Understanding Reaction Pathways Leading to MnO2 Polymorph Formation

Tuesday, July 31, 2018

Computational driven design of materials has provided guidelines for designing novel materials with desired properties, especially for metastable materials, which may have superior functionalities than its stable counterparts [1]. However, the synthesis of these metastable materials is usually challenging. The current computational approaches are not able to predict reaction pathways passing through intermediate or metastable phases. As a consequence, the synthesis of many compounds still remains Edisonian, meaning that repeated iteration is usually required to find the reaction conditions needed for synthesizing targeted materials with desired properties. To reduce the amount of cost and effort during this discovery process, a predictive theory for directing the synthesis of materials is necessary.  

In the recent article “Understanding Crystallization Pathways Leading to Manganese Oxide Polymorph Formation [2]”, researchers from SLAC, LBNL, MIT, Colorado School of Mines, and NREL combined theory and experimental approaches to develop and demonstrate a theoretical framework that guides the synthesis of intermediate/metastable phases. This ab initio-computation based framework calculates the influence of particle size and solution composition on the stability of polymorph (substances having the same composition but different crystallographic structures), and predicts the phases that will appear along the different reaction pathways.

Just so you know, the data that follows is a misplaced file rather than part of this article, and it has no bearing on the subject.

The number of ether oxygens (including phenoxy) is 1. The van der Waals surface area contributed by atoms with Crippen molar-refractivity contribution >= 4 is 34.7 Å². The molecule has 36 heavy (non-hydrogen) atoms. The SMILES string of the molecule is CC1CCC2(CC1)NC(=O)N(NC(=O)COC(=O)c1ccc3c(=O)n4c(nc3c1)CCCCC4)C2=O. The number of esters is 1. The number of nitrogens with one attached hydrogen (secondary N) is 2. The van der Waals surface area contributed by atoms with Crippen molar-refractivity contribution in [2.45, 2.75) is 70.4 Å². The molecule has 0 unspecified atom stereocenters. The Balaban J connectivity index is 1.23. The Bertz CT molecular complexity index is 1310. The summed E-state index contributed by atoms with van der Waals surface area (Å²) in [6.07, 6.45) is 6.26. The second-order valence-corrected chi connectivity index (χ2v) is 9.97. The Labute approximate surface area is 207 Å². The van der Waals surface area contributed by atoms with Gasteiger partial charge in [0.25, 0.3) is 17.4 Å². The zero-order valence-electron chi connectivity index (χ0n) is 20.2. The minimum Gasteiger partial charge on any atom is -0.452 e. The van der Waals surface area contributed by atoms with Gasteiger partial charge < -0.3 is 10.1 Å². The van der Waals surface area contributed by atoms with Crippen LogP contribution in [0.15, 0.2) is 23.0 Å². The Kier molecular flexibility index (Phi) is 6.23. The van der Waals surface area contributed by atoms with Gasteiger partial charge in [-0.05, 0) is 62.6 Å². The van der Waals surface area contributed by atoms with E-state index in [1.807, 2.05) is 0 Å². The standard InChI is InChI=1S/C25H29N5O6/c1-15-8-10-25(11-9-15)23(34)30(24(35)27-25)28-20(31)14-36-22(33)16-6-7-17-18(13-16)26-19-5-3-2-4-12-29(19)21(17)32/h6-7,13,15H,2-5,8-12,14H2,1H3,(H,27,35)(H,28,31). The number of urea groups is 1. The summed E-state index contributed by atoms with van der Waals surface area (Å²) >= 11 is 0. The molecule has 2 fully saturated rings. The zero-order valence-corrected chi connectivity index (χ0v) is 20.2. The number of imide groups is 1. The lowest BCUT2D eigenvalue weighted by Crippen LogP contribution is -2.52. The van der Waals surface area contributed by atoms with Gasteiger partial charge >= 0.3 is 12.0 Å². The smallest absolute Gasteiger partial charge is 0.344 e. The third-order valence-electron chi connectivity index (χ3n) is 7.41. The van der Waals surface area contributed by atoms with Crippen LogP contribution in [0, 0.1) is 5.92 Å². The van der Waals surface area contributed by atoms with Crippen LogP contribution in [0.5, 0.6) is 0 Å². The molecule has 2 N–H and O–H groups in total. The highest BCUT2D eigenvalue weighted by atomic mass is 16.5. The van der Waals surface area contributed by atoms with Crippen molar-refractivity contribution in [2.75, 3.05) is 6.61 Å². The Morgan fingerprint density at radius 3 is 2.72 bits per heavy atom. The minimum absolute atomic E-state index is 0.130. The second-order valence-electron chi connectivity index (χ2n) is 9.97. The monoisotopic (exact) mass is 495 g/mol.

To validate this framework, the synthesis of manganese oxide (MnO2) polymorphs is utilized as a demonstration case. For the theoretical part, a size-dependent phase diagram for the MnO2 system (Figure (a)) is computed. The phase diagram shows stability regions for MnO2 species as a function of particle size and potassium activity/concentration in the solution. For the experimental part, in-situ wide-angle X-ray scattering (WAXS) at SSRL BL11-3 is utilized to track the evolution of intermediate/metastable species occurring during the MnO2 hydrothermal synthesis. Three synthesis pathways with varying potassium ion concentrations ([K+] = 0, 0.2, and 0.33 M) were studied.

Figure 1

Figure (a) Size-dependent phase diagram of MnO2 polymorphs. The three arrows mark the reaction progression from nano-size to bulk at different potassium concentrations. (b-d) The evolution of x-ray scattering pattern with time along [K+] = 0 M (b), 0.2 M (c), and 0.33M (d). The identities and the fractions of the phases are marked in the subfigure to the right. (e-f) Electron beam diffraction patterns of the δ” phase and δ’ phase harvested from [K+] = 0 M and 0.2 M, respectively.